I haven’t asked anyone if French women shave their legs (it generally doesn’t seem to be something one talks about in everyday conversation with strangers), but I’m pretty sure they do. The stereotype of the “dirty Frenchman” doesn’t seem to be true either. Although electricity is expensive here and showers may not be as long and luxurious due to the awkward hanging shower head, the French seem pretty hygienic and probably smell better than me. (Aforementioned shower head has made me reluctant to shower). I encountered more smelly people in Greece than in France.

The stereotype that French people are lazy isn’t unfounded, but not entirely accurate. While free time and leisurely sipping a coffee in a café during the two to three hour lunch period is certainly highly valued, lazy is the wrong term to use. I keep reading that France is still one of the most productive countries in the world, despite having the least amount of work hours. I wholeheartedly approve of this less stressful lifestyle and wish Americans would take a lesson from the French and take back recess and naptime.

I’ve addressed some common French stereotypes, but to be fair, I feel I should mention American stereotypes as well. I’ve heard people say that Americans are loud and pretentious. In response, I will admit that we are loud. Especially in large groups, we have a tendency to laugh, make jokes, and raise the level of our voices to express our emotions. Sometimes at night when this noise level is further heightened by a few too many glasses of wine, I cringe at the sound of our shouts bouncing of the extremely close walls of Aix. But when I look around me and see how happy everyone is to be in the company of friends in a wonderful place, I realize that it’s not such a horrible thing. In Greece when I ran into the bus of American retirees, I also noticed how loud they were, but they seemed to be genuinely having a good time and wanted to share their excitement with everyone else. Is that such a bad thing? Admittedly though, being loud is not always a good thing, and there are some overly expressive Americans who have turned our happy disposition into a bad stereotype.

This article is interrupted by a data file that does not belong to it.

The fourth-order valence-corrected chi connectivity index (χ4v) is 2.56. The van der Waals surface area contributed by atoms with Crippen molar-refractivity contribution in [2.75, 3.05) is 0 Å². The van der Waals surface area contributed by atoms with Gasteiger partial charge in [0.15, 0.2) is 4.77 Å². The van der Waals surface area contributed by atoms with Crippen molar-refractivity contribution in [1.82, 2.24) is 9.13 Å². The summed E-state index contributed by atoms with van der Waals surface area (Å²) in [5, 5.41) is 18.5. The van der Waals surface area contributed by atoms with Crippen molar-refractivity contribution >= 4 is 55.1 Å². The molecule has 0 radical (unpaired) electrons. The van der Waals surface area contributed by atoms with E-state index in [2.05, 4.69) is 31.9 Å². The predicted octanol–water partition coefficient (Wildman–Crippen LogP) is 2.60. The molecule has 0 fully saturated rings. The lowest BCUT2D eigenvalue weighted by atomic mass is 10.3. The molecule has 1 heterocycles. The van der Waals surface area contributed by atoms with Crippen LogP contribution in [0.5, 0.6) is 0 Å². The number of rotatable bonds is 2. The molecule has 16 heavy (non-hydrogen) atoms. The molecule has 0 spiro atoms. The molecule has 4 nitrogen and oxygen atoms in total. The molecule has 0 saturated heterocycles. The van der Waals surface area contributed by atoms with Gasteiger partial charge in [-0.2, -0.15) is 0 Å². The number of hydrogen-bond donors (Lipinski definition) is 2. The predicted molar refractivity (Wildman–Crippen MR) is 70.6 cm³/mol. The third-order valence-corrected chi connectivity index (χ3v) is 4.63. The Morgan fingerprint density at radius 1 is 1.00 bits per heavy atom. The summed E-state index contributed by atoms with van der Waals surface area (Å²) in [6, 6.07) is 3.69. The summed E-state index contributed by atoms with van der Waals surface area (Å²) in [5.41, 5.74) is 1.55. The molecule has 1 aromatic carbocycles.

As far as being pretentious, I think this comes from the fact that many Americans don’t learn a second language. Because English is so widespread in the world, it’s easy to travel all over the world and find someone who speaks enough English to help you find your hotel, the bathroom, a restaurant, etc. But this assumption that everyone speaks English leads to anti-American sentiments. In France as well as in Greece, simply speaking a few words of the native tongue works wonders. Making an effort to communicate in the native language shows a great amount of respect. Although I’m often embarrassed by my subpar French comprehension and speaking ability, it’s good to feel humiliated once in a while instead of trying to be an all-powerful American trying to control the world.

I think I’m getting too reflective. Although I’d like to relax more and sip some coffee, I actually have homework tonight so I’ll have to go.